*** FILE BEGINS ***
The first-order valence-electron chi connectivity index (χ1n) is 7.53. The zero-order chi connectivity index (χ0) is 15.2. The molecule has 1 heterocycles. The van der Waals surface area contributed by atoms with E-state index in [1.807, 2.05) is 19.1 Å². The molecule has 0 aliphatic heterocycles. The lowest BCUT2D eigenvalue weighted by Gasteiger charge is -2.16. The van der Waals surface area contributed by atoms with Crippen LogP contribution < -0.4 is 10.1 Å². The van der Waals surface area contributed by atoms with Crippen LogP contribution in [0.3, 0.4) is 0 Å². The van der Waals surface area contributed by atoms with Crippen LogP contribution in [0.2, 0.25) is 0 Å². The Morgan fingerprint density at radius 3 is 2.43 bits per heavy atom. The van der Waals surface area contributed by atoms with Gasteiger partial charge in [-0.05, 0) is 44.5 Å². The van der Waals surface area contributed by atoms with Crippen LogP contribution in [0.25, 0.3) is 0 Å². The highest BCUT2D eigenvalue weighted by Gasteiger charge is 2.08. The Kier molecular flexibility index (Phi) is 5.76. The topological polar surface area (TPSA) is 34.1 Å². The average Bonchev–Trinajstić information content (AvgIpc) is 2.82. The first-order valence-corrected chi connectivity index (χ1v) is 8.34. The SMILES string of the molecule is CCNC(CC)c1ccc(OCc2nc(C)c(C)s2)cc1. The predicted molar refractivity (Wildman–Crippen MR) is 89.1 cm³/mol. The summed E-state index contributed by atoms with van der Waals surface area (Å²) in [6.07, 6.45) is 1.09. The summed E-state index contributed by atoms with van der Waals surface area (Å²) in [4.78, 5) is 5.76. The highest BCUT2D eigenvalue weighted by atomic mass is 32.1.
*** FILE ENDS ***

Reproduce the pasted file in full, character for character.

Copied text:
The first-order valence-electron chi connectivity index (χ1n) is 7.53. The zero-order chi connectivity index (χ0) is 15.2. The molecule has 1 heterocycles. The van der Waals surface area contributed by atoms with E-state index in [1.807, 2.05) is 19.1 Å². The molecule has 0 aliphatic heterocycles. The lowest BCUT2D eigenvalue weighted by Gasteiger charge is -2.16. The van der Waals surface area contributed by atoms with Crippen LogP contribution < -0.4 is 10.1 Å². The van der Waals surface area contributed by atoms with Crippen LogP contribution in [0.3, 0.4) is 0 Å². The van der Waals surface area contributed by atoms with Crippen LogP contribution in [0.2, 0.25) is 0 Å². The Morgan fingerprint density at radius 3 is 2.43 bits per heavy atom. The van der Waals surface area contributed by atoms with Gasteiger partial charge in [-0.05, 0) is 44.5 Å². The van der Waals surface area contributed by atoms with Crippen LogP contribution in [0.25, 0.3) is 0 Å². The highest BCUT2D eigenvalue weighted by Gasteiger charge is 2.08. The Kier molecular flexibility index (Phi) is 5.76. The topological polar surface area (TPSA) is 34.1 Å². The average Bonchev–Trinajstić information content (AvgIpc) is 2.82. The first-order valence-corrected chi connectivity index (χ1v) is 8.34. The SMILES string of the molecule is CCNC(CC)c1ccc(OCc2nc(C)c(C)s2)cc1. The predicted molar refractivity (Wildman–Crippen MR) is 89.1 cm³/mol. The summed E-state index contributed by atoms with van der Waals surface area (Å²) in [6.07, 6.45) is 1.09. The summed E-state index contributed by atoms with van der Waals surface area (Å²) in [4.78, 5) is 5.76. The highest BCUT2D eigenvalue weighted by atomic mass is 32.1.